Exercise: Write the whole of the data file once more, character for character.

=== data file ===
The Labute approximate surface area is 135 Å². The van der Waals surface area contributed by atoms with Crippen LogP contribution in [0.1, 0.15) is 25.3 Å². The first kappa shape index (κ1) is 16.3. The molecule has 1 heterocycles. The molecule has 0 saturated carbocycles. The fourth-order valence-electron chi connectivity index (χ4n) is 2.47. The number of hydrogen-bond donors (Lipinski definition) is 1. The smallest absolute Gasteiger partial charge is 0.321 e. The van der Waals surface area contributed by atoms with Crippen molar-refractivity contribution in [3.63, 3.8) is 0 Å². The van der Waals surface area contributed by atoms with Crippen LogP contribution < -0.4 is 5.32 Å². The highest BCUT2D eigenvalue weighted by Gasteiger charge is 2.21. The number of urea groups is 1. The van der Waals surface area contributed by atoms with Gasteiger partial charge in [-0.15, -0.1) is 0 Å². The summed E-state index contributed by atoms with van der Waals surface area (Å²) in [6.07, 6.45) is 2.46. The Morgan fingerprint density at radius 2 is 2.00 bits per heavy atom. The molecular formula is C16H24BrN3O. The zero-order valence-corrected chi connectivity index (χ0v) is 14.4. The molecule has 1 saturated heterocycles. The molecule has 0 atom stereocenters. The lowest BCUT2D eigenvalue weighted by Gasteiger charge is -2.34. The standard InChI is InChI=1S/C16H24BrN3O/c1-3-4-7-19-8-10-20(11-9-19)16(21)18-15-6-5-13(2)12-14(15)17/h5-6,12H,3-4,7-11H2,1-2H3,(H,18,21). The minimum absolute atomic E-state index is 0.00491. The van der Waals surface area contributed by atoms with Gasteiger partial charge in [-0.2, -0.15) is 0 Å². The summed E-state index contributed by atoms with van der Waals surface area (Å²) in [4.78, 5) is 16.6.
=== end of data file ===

The Labute approximate surface area is 135 Å². The van der Waals surface area contributed by atoms with Crippen LogP contribution in [0.1, 0.15) is 25.3 Å². The first kappa shape index (κ1) is 16.3. The molecule has 1 heterocycles. The molecule has 0 saturated carbocycles. The fourth-order valence-electron chi connectivity index (χ4n) is 2.47. The number of hydrogen-bond donors (Lipinski definition) is 1. The smallest absolute Gasteiger partial charge is 0.321 e. The van der Waals surface area contributed by atoms with Crippen molar-refractivity contribution in [3.63, 3.8) is 0 Å². The van der Waals surface area contributed by atoms with Crippen LogP contribution < -0.4 is 5.32 Å². The highest BCUT2D eigenvalue weighted by Gasteiger charge is 2.21. The number of urea groups is 1. The van der Waals surface area contributed by atoms with Gasteiger partial charge in [-0.15, -0.1) is 0 Å². The summed E-state index contributed by atoms with van der Waals surface area (Å²) in [6.07, 6.45) is 2.46. The Morgan fingerprint density at radius 2 is 2.00 bits per heavy atom. The molecular formula is C16H24BrN3O. The zero-order valence-corrected chi connectivity index (χ0v) is 14.4. The molecule has 1 saturated heterocycles. The molecule has 0 atom stereocenters. The lowest BCUT2D eigenvalue weighted by Gasteiger charge is -2.34. The standard InChI is InChI=1S/C16H24BrN3O/c1-3-4-7-19-8-10-20(11-9-19)16(21)18-15-6-5-13(2)12-14(15)17/h5-6,12H,3-4,7-11H2,1-2H3,(H,18,21). The minimum absolute atomic E-state index is 0.00491. The van der Waals surface area contributed by atoms with Gasteiger partial charge in [-0.2, -0.15) is 0 Å². The summed E-state index contributed by atoms with van der Waals surface area (Å²) in [4.78, 5) is 16.6.